Science is getting back to nature. Two separate press releases that crossed my desk made me want to go hug a tree. The first one touts new water filtration technologies via tree branches. The other notes that researchers have engineered a bacterium to synthesize pinene, a hydrocarbon produced by trees...
Without fail someone always taps my friend Susan's beer bottle and makes it overflow. She gets so mad and makes an attempt to salvage the overflowing beer. This started many moons ago but the tradition continues because of her reaction.
Do I love thee? Let me check my dopamine and oxytocin levels and I'll get back to you. Oh – and if I do love you, I will exhibit the same behavior as a person seeking a drug fix: risk taking to get what I want and withdrawal symptoms if...
Folks who continue the work from the brain trust behind things like sanitation and drinking water – chemical engineers – have voiced their opinions on what they deem the most important inventions over the last 100 years.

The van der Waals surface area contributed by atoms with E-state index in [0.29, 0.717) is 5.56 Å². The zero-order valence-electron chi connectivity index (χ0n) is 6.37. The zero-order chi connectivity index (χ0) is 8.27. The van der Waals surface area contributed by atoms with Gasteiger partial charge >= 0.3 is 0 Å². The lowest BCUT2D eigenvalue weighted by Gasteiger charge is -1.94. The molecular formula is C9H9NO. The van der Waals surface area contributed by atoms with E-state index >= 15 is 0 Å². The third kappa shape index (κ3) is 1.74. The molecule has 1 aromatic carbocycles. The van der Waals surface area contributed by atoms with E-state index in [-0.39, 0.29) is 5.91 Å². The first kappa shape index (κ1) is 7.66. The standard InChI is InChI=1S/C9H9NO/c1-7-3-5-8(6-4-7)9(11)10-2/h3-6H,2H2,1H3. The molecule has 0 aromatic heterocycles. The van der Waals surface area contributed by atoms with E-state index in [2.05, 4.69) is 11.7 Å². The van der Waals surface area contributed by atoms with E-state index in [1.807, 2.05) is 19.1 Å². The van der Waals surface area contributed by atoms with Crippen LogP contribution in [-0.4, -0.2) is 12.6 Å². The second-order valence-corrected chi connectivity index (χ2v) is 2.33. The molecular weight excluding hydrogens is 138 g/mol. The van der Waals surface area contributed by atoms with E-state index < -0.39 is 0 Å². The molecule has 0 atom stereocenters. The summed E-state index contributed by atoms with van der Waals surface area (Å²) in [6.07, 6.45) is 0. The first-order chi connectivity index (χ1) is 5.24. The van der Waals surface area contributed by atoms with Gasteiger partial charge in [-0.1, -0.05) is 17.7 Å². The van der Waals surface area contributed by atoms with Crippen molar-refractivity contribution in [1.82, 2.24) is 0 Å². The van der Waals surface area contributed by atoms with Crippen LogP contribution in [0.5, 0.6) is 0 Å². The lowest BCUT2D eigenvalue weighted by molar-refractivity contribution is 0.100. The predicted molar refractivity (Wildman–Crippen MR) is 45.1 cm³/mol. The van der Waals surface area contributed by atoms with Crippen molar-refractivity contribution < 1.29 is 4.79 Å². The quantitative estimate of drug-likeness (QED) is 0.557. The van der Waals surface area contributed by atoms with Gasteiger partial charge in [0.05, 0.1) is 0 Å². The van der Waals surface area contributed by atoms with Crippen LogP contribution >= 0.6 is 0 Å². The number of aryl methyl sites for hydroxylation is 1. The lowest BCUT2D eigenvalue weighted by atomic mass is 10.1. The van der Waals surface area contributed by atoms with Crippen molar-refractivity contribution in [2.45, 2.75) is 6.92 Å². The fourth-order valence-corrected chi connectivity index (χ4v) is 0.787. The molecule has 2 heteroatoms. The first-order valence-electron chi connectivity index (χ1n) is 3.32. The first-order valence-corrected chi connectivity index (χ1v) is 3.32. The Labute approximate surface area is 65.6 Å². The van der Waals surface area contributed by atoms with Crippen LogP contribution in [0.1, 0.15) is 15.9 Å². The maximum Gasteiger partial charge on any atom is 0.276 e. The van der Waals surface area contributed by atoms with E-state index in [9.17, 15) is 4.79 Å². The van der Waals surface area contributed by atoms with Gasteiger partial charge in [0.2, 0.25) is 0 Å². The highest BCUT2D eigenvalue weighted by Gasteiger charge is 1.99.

Since last week's chemical spill in Charleson, W. Va., concern and news coverage regarding what went wrong abounds. At the center is Freedom Industries, a producer of specialty chemicals for the mining, steel and cement industries.
I like to fancy myself a rebel. It's not all bad. In the ninth grade my biology teacher told me I'd never be an "A" student. I thumbed my nose at him and the rest of the year I aced his class. Tell Artem R.
I was listening to a recent TED Talks podcast featuring Jason Pontin. Pontin is the editor in chief and publisher of MIT Technology Review. The topic: Can technology solve our big problems. He starts out describing Buzz Aldrin's descent out of Apollo 11 on July 21, 1969.
I'm a fan of Antiques Roadshow. The best moments happen when the experts tell an unassuming owner that their tchotchke was once owned by King Arthur/Ptolemy/Mendeleev and it dates back to before they were keeping track of days.